- Footnotes to the financial statement disclose the inventory
valuation method used
Just-In-
Just-In-Time (JIT) - ensures that the exact amount of material inputs arrive
Time
only as they are needed in the operations process
(JIT)
This allows a 'lean' production method with minimal waste makes only
enough products to meet demand
- Saves money - no expensive holding and insurance costs
HOWEVER - requires very flexible operations function with flexible
processing/supply chain management
Toyota uses JIT and ensures parts arrive 2 hours before they are needed

Quality Management

Quality Management - refers to the processes that a business undertakes to ensure


consistency, reliability, safety and fitness of purpose of product
'Quality' - the degree of excellence of a product tensions between cost and quality

Qantas has always been marketed as a high quality, perfect safety record, full service airline
and commanded premium fares. On the other hand, Jetstar has traded quality for price and
been marketed as a no frills low cost airline. During 2011 Qantas' marketing plan has taken a
battering with mechanical breakdowns and the sudden shutdown of all services has had
serious consequences on customer satisfaction and perception

There are 3 quality approaches:


1. Quality control - inspection, measurement and intervention
2. Quality Assurance - application of international quality standards
3. Quality Improvement - total quality management and continuous
improvement

Quality
Control

Quality Control - involves the use of inspections at various points in


the production process to check for problems and defects
Includes a range of 'tests' designed to assess the quality of
products/processes against standards encourages improvement
E.g. "This call may be monitored for quality or training purposes"
Programmed inspections are constantly carried out on Qantas to
ensure they meet specific standards
Quality
Quality Assurance - involves the use of a system to ensure that set
Assurance
standards are achieved in production
- Measurement against pre-determined quality standards
Quality Assurance standards are developed internationally since
global production webs should match a degree of quality
ISO 9000 series of quality businesses comply to enhance their
competitiveness
Quality
Continuous Improvement - is an ongoing commitment to improving a
Improvement
business's G/S making them more efficient/effective
- Achieved through innovation encouraged today through
flatter management structures and staff suggestions
Kaizen - Japanese for improvement emphasises continuous
improvement in all areas of a business
Total Quality Management - quality becomes a commitment and
responsibility of every employee of the business STRATEGIC
- Involves 4 elements:
1. Benchmarking
2. Employee Empowerment
3. Customer Orientation
4. Continuous Improvement
Motorola developed the Six Sigma quality management approach in the
1980s aims to achieve 3.4 defective parts per 1 million units

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Overcoming Resistance To Change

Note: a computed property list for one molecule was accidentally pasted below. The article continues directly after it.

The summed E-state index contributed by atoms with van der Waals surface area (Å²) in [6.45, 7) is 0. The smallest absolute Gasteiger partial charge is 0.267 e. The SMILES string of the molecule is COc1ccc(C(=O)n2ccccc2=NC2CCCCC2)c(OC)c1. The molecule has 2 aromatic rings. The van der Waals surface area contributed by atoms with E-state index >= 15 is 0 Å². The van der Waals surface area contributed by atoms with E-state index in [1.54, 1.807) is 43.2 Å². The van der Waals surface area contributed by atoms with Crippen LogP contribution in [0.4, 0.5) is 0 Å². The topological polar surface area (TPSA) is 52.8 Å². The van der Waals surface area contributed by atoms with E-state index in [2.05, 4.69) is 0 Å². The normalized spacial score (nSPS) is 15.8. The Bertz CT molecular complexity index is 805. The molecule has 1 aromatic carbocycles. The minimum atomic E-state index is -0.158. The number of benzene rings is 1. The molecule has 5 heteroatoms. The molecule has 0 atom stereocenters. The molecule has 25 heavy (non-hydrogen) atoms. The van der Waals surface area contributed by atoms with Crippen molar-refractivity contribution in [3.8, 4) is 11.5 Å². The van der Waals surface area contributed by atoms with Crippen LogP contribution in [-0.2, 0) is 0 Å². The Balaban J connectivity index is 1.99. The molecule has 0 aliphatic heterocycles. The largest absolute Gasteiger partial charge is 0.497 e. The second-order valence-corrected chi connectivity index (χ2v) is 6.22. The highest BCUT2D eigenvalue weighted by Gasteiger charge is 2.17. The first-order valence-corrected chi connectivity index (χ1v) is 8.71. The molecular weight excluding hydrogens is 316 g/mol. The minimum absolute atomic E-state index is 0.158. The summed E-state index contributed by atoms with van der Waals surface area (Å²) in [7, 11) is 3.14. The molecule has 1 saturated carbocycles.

All businesses are subject to change from the internal and external environment
- External (most common) - legislation, economic conditions, social changes,
technological etc
- Internal - initiative of staff, application of technology and innovation
Resistance to change - is the perception that a change will threaten an individual or
group can be a major obstacle to the realisation of operations goals
overcoming this resistance is a necessary aspect of change management
- Change can often be resisted as it causes uncertainty and risk
Resistance to change arises from 2 sources:
1. Financial
2. Psychological (inertia)
- Managers must put in place strategies to overcome this resistance

Factors such as September 11 terrorist attacks 2001, SARS epidemic 2003, rapid increase in
fuel costs and emergence of low-cost carriers have prompted change within Qantas

Financial Costs and Resistance to Change


Purchasing
New
Equipment

Redundancy
Payout

A major cost with change is the investment in plant/equipment


machinery and technology is expensive
Businesses try to recuperate costs through the value-adding in
transformation processes
New Equipment improves operations through:
Improved processing flexibility
Improved processing speeds and shorter lead times
More consistency in production
Higher quality
Reduced wastage
Qantas is planning to spend $22 billion between 2011-18 on new aircraft
Also, has spent $300 million since 2006 on upgrading its engineering
facilities
Note: Managers may either purchase or lease the equipment BALANCE!
Redundancy - is defined as a loss of work arising from job skills that are
no longer required or relevant to the workplace
The main cost is the redundancy payout - money paid to employees
when they are forced out of work value depends on:
Length of employment
Level of pay the employee was on
Amount of unused leave the employee was entitled
Any outstanding wages
Qantas avoids this cost with a new strategy on casual employment
Cumulative redundancy costs can be quite high particularly when
capital replaces labour - capital-labour substitution


Retraining costs arise from change that causes a reorganisation of
business hierarchy or from new technology
Job roles may change requiring new skills
Purchase of technology requires training on new software
Qantas new reservation system, annual security training, engineering
and maintenance for new aircrafts are examples of training
Reorganising Plant - refers to the facilities in which the machinery is arranged